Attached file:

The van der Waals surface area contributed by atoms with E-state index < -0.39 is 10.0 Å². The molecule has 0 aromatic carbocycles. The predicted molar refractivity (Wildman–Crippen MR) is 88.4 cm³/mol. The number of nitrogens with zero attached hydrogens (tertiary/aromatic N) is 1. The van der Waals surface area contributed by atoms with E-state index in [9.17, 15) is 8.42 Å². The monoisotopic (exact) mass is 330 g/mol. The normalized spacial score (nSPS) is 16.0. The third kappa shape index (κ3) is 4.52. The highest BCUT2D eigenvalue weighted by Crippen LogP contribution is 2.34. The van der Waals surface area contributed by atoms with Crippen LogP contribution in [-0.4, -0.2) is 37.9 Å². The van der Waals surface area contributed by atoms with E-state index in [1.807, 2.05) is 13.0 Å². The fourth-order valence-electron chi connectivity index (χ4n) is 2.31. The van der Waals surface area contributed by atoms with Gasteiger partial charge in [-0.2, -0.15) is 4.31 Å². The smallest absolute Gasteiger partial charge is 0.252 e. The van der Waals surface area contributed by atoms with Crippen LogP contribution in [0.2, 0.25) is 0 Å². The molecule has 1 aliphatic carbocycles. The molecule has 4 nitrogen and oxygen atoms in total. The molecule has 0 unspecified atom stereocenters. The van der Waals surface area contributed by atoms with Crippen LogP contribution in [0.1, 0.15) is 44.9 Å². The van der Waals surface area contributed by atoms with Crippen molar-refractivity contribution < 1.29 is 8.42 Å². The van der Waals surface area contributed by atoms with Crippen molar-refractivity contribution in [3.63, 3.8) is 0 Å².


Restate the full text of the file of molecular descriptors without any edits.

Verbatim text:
The van der Waals surface area contributed by atoms with E-state index < -0.39 is 10.0 Å². The molecule has 0 aromatic carbocycles. The predicted molar refractivity (Wildman–Crippen MR) is 88.4 cm³/mol. The number of nitrogens with zero attached hydrogens (tertiary/aromatic N) is 1. The van der Waals surface area contributed by atoms with E-state index in [9.17, 15) is 8.42 Å². The monoisotopic (exact) mass is 330 g/mol. The normalized spacial score (nSPS) is 16.0. The third kappa shape index (κ3) is 4.52. The highest BCUT2D eigenvalue weighted by Crippen LogP contribution is 2.34. The van der Waals surface area contributed by atoms with Crippen LogP contribution in [-0.4, -0.2) is 37.9 Å². The van der Waals surface area contributed by atoms with E-state index in [1.807, 2.05) is 13.0 Å². The fourth-order valence-electron chi connectivity index (χ4n) is 2.31. The van der Waals surface area contributed by atoms with Gasteiger partial charge in [-0.2, -0.15) is 4.31 Å². The smallest absolute Gasteiger partial charge is 0.252 e. The van der Waals surface area contributed by atoms with Crippen LogP contribution in [0.2, 0.25) is 0 Å². The molecule has 1 aliphatic carbocycles. The molecule has 4 nitrogen and oxygen atoms in total. The molecule has 0 unspecified atom stereocenters. The van der Waals surface area contributed by atoms with Crippen LogP contribution in [0.1, 0.15) is 44.9 Å². The van der Waals surface area contributed by atoms with Crippen molar-refractivity contribution < 1.29 is 8.42 Å². The van der Waals surface area contributed by atoms with Crippen molar-refractivity contribution in [3.63, 3.8) is 0 Å².